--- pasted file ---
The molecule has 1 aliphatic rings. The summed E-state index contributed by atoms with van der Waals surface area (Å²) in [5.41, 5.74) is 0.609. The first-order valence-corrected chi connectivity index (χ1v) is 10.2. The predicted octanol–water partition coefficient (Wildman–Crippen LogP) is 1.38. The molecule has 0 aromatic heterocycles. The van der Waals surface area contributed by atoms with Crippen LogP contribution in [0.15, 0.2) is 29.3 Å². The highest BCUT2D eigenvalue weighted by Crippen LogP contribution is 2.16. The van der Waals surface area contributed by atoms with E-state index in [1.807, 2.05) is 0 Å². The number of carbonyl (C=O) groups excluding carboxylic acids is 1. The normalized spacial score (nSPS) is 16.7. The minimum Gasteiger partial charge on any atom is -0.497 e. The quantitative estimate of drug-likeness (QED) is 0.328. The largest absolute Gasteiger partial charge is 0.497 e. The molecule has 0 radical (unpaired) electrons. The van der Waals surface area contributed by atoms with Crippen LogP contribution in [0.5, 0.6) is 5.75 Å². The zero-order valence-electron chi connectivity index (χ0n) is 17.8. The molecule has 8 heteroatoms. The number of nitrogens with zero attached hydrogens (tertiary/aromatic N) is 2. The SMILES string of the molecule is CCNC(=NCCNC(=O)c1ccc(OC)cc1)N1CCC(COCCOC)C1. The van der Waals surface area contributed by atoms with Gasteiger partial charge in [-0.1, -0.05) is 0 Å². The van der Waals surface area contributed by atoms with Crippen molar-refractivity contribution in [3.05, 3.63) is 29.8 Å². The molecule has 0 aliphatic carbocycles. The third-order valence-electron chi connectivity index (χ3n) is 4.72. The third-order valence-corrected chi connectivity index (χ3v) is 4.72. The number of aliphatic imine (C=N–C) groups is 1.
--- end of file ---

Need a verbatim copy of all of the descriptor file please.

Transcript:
The molecule has 1 aliphatic rings. The summed E-state index contributed by atoms with van der Waals surface area (Å²) in [5.41, 5.74) is 0.609. The first-order valence-corrected chi connectivity index (χ1v) is 10.2. The predicted octanol–water partition coefficient (Wildman–Crippen LogP) is 1.38. The molecule has 0 aromatic heterocycles. The van der Waals surface area contributed by atoms with Crippen LogP contribution in [0.15, 0.2) is 29.3 Å². The highest BCUT2D eigenvalue weighted by Crippen LogP contribution is 2.16. The van der Waals surface area contributed by atoms with E-state index in [1.807, 2.05) is 0 Å². The number of carbonyl (C=O) groups excluding carboxylic acids is 1. The normalized spacial score (nSPS) is 16.7. The minimum Gasteiger partial charge on any atom is -0.497 e. The quantitative estimate of drug-likeness (QED) is 0.328. The largest absolute Gasteiger partial charge is 0.497 e. The molecule has 0 radical (unpaired) electrons. The van der Waals surface area contributed by atoms with Crippen LogP contribution in [0.5, 0.6) is 5.75 Å². The zero-order valence-electron chi connectivity index (χ0n) is 17.8. The molecule has 8 heteroatoms. The number of nitrogens with zero attached hydrogens (tertiary/aromatic N) is 2. The SMILES string of the molecule is CCNC(=NCCNC(=O)c1ccc(OC)cc1)N1CCC(COCCOC)C1. The van der Waals surface area contributed by atoms with Gasteiger partial charge in [-0.1, -0.05) is 0 Å². The van der Waals surface area contributed by atoms with Crippen molar-refractivity contribution in [3.05, 3.63) is 29.8 Å². The molecule has 0 aliphatic carbocycles. The third-order valence-electron chi connectivity index (χ3n) is 4.72. The third-order valence-corrected chi connectivity index (χ3v) is 4.72. The number of aliphatic imine (C=N–C) groups is 1.